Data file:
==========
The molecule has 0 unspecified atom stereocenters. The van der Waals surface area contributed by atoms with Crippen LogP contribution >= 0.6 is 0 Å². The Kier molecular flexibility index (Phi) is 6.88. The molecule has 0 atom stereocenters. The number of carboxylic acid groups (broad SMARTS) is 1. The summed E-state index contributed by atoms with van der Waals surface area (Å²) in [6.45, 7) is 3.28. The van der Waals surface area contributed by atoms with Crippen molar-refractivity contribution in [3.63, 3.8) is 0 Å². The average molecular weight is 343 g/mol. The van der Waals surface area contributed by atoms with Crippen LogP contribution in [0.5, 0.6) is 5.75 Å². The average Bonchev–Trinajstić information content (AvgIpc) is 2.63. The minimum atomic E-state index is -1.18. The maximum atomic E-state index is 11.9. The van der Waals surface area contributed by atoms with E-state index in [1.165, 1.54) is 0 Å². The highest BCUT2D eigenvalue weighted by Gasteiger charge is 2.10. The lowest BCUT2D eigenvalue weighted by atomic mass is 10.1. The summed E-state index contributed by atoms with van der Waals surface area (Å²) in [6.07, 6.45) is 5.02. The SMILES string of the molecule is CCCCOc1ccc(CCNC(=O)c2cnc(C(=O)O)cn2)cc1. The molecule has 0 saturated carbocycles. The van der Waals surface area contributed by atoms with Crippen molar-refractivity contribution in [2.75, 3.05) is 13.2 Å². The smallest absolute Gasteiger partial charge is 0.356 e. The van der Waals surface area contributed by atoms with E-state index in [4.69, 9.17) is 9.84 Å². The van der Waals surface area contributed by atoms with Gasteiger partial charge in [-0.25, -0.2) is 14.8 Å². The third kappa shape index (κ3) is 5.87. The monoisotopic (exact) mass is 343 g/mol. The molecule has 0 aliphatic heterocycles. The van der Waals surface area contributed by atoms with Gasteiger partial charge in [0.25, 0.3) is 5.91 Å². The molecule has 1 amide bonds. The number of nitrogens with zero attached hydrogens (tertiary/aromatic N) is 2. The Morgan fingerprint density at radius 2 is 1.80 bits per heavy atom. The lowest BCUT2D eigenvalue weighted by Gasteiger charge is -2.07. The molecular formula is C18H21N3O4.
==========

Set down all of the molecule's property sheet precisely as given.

The molecule has 0 unspecified atom stereocenters. The van der Waals surface area contributed by atoms with Crippen LogP contribution >= 0.6 is 0 Å². The Kier molecular flexibility index (Phi) is 6.88. The molecule has 0 atom stereocenters. The number of carboxylic acid groups (broad SMARTS) is 1. The summed E-state index contributed by atoms with van der Waals surface area (Å²) in [6.45, 7) is 3.28. The van der Waals surface area contributed by atoms with Crippen molar-refractivity contribution in [3.63, 3.8) is 0 Å². The average molecular weight is 343 g/mol. The van der Waals surface area contributed by atoms with Crippen LogP contribution in [0.5, 0.6) is 5.75 Å². The average Bonchev–Trinajstić information content (AvgIpc) is 2.63. The minimum atomic E-state index is -1.18. The maximum atomic E-state index is 11.9. The van der Waals surface area contributed by atoms with E-state index in [1.165, 1.54) is 0 Å². The highest BCUT2D eigenvalue weighted by Gasteiger charge is 2.10. The lowest BCUT2D eigenvalue weighted by atomic mass is 10.1. The summed E-state index contributed by atoms with van der Waals surface area (Å²) in [6.07, 6.45) is 5.02. The SMILES string of the molecule is CCCCOc1ccc(CCNC(=O)c2cnc(C(=O)O)cn2)cc1. The molecule has 0 saturated carbocycles. The van der Waals surface area contributed by atoms with Crippen molar-refractivity contribution in [2.75, 3.05) is 13.2 Å². The smallest absolute Gasteiger partial charge is 0.356 e. The van der Waals surface area contributed by atoms with E-state index in [4.69, 9.17) is 9.84 Å². The van der Waals surface area contributed by atoms with Gasteiger partial charge in [-0.25, -0.2) is 14.8 Å². The third kappa shape index (κ3) is 5.87. The monoisotopic (exact) mass is 343 g/mol. The molecule has 0 aliphatic heterocycles. The van der Waals surface area contributed by atoms with Gasteiger partial charge in [0.25, 0.3) is 5.91 Å². The molecule has 1 amide bonds. The number of nitrogens with zero attached hydrogens (tertiary/aromatic N) is 2. The Morgan fingerprint density at radius 2 is 1.80 bits per heavy atom. The lowest BCUT2D eigenvalue weighted by Gasteiger charge is -2.07. The molecular formula is C18H21N3O4.